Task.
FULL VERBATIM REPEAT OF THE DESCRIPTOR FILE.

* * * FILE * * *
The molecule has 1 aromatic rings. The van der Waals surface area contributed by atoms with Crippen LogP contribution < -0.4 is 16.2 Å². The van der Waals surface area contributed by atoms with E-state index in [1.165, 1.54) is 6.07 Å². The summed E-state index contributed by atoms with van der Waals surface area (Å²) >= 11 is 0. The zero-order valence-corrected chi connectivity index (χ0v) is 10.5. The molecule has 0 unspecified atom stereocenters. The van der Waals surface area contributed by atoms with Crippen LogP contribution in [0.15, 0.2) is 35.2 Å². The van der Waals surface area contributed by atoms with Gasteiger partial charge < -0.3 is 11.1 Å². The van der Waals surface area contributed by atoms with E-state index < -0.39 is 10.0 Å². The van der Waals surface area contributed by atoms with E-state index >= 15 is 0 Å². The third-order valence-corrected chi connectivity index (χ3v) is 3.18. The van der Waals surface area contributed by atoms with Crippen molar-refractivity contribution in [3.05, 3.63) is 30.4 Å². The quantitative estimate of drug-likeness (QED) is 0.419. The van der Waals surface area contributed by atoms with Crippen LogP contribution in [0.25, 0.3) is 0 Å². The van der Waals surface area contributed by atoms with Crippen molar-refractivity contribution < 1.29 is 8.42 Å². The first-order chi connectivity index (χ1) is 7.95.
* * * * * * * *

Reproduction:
The molecule has 1 aromatic rings. The van der Waals surface area contributed by atoms with Crippen LogP contribution < -0.4 is 16.2 Å². The van der Waals surface area contributed by atoms with E-state index in [1.165, 1.54) is 6.07 Å². The summed E-state index contributed by atoms with van der Waals surface area (Å²) >= 11 is 0. The zero-order valence-corrected chi connectivity index (χ0v) is 10.5. The molecule has 0 unspecified atom stereocenters. The van der Waals surface area contributed by atoms with Crippen LogP contribution in [0.15, 0.2) is 35.2 Å². The van der Waals surface area contributed by atoms with Gasteiger partial charge < -0.3 is 11.1 Å². The van der Waals surface area contributed by atoms with E-state index < -0.39 is 10.0 Å². The van der Waals surface area contributed by atoms with E-state index >= 15 is 0 Å². The third-order valence-corrected chi connectivity index (χ3v) is 3.18. The van der Waals surface area contributed by atoms with Crippen molar-refractivity contribution in [3.05, 3.63) is 30.4 Å². The quantitative estimate of drug-likeness (QED) is 0.419. The van der Waals surface area contributed by atoms with Crippen LogP contribution in [0.25, 0.3) is 0 Å². The van der Waals surface area contributed by atoms with Crippen molar-refractivity contribution < 1.29 is 8.42 Å². The first-order chi connectivity index (χ1) is 7.95.